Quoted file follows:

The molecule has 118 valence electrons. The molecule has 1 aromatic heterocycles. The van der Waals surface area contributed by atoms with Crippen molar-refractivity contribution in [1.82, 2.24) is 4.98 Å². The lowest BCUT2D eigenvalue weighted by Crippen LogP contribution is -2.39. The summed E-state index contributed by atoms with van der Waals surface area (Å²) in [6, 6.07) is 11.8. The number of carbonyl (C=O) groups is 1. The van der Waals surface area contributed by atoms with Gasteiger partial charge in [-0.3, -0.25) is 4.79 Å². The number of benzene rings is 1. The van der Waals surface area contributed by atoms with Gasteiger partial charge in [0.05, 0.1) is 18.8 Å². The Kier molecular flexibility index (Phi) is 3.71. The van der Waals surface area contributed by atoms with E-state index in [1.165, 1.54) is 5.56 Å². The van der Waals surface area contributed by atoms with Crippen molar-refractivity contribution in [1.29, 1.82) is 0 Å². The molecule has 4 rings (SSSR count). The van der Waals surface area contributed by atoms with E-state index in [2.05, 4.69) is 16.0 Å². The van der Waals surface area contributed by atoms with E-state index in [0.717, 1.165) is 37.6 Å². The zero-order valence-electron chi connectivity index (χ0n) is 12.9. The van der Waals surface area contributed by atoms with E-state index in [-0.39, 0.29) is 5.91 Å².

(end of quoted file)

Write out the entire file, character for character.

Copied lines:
The molecule has 118 valence electrons. The molecule has 1 aromatic heterocycles. The van der Waals surface area contributed by atoms with Crippen molar-refractivity contribution in [1.82, 2.24) is 4.98 Å². The lowest BCUT2D eigenvalue weighted by Crippen LogP contribution is -2.39. The summed E-state index contributed by atoms with van der Waals surface area (Å²) in [6, 6.07) is 11.8. The number of carbonyl (C=O) groups is 1. The van der Waals surface area contributed by atoms with Gasteiger partial charge in [-0.3, -0.25) is 4.79 Å². The number of benzene rings is 1. The van der Waals surface area contributed by atoms with Gasteiger partial charge in [0.05, 0.1) is 18.8 Å². The Kier molecular flexibility index (Phi) is 3.71. The van der Waals surface area contributed by atoms with E-state index in [1.165, 1.54) is 5.56 Å². The van der Waals surface area contributed by atoms with Crippen molar-refractivity contribution in [1.29, 1.82) is 0 Å². The molecule has 4 rings (SSSR count). The van der Waals surface area contributed by atoms with E-state index in [2.05, 4.69) is 16.0 Å². The van der Waals surface area contributed by atoms with E-state index in [0.717, 1.165) is 37.6 Å². The zero-order valence-electron chi connectivity index (χ0n) is 12.9. The van der Waals surface area contributed by atoms with E-state index in [-0.39, 0.29) is 5.91 Å².